There was a time when retirement seemed to take care of itself. It was normal to work, retire and then receive the state pension plus a company final salary pension, often a fairly generous figure, which also paid out to a spouse or partner on death.

That normality simply doesn’t exist for most people in 2016. There is much less certainty on what retirement looks like. The genesis of these experiences also starts much earlier. As final salary schemes fall out of favour, the UK is reaching a tipping point where savings in ‘defined contribution’ pension schemes become the most prevalent form of traditional retirement saving.

Saving for a ‘pension’ can mean a multitude of different things and the way your savings are organised can make a big difference to whether or not you are able to do what you planned in your later life – and also how your money is treated once you die.

George Osborne established a place for himself in the canon of personal savings policy through the introduction of ‘freedom and choice’ in pensions in 2015. This changed the rules dramatically, and gave pension income a level of public interest it had never seen before. Effectively the policymakers changed the rules, left the ring and took the ropes with them as we entered a new era of personal responsibility in retirement.

But what difference has that made? Have people changed their plans as a result, and what does 'normal' for retirement income look like now?

Old Mutual Wealth has just released. with YouGov, its third detailed survey of how people in the UK are planning their income needs in retirement. What is becoming clear is that 'normal' looks nothing like it did before. People have adjusted and are operating according to a new normal.

In the new normal, people are reliant on multiple sources of income in retirement, including actively using their home, as more people anticipate downsizing to provide some income. 24 per cent of future retirees have said they would consider releasing value from their home in one way or another.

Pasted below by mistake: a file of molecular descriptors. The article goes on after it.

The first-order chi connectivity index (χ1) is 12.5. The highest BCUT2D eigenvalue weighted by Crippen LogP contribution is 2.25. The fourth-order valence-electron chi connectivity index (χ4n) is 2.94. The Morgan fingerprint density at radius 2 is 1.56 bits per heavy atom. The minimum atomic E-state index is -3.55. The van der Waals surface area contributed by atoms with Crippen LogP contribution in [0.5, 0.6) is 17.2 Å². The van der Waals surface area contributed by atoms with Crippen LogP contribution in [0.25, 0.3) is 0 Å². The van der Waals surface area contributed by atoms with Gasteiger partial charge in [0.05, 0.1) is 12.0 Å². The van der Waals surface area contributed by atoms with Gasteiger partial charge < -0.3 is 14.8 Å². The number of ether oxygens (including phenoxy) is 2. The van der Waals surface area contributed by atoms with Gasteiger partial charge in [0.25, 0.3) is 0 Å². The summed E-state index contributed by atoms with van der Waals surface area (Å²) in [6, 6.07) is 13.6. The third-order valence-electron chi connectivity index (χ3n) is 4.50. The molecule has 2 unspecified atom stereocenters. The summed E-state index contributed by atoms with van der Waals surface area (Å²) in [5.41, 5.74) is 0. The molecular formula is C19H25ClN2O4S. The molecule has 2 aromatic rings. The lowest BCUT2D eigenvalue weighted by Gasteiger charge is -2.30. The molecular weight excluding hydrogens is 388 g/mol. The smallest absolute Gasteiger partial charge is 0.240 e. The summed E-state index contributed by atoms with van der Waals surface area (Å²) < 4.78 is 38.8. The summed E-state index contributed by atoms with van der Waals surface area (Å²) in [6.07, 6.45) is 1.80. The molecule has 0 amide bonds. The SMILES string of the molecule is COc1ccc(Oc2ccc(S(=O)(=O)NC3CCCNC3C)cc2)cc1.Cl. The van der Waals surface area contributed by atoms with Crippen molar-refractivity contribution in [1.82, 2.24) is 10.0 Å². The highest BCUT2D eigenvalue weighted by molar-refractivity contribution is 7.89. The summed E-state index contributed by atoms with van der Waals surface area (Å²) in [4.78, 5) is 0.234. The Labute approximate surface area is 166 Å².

In the new normal, working beyond your state pension age is no longer seen as drudgery. With increasing longevity, the appeal of keeping busy with work has grown. Almost one-third of future retirees are expecting work to provide some of their income in retirement, with just under half suggesting one of the reasons for doing so would be to maintain social interaction.

The new normal means less binary decision-making. Each choice an individual makes along the way becomes critical, and the answers themselves are less obvious. How do you best invest your savings? Where is the best place for a rainy day fund? How do you want to take income in the future and what happens to your assets when you die?

 An abundance of choices to provide answers to the above questions is good, but too much choice can paralyse decision-making. The new normal requires a plan earlier in life.

All the while, policymakers have continued to give people plenty of things to think about. In the past 12 months alone, the previous chancellor deliberated over whether – and how – to cut pension tax relief for higher earners. The ‘pensions-ISA’ system was mooted as the culmination of a project to hand savers complete control over their retirement savings, while also providing a welcome boost to Treasury coffers in the short term.

During her time as pensions minister, Baroness Altmann voiced her support for the current system of taxing pension income, rather than contributions, indicating a split between the DWP and HM Treasury on the matter. Baroness Altmann’s replacement at the DWP is Richard Harrington. It remains to be seen how much influence he will have and on what side of the camp he sits regarding taxing pensions.

Meanwhile, Philip Hammond has entered the Treasury while our new Prime Minister calls for greater unity. Following a tumultuous time for pensions, a change in tone towards greater unity and cross-department collaboration would be very welcome.

In order for everyone to acclimatise properly to the new normal, the new chancellor should commit to a return to a longer-term, strategic approach to pensions policymaking, enabling all parties, from regulators and providers to customers, to make decisions with confidence that the landscape will not continue to shift as fundamentally as it has in recent times.

Steven Levin is CEO of investment platforms at Old Mutual Wealth.

To view all of Old Mutual Wealth’s retirement reports, visit: products-and-investments/ pensions/pensions2015/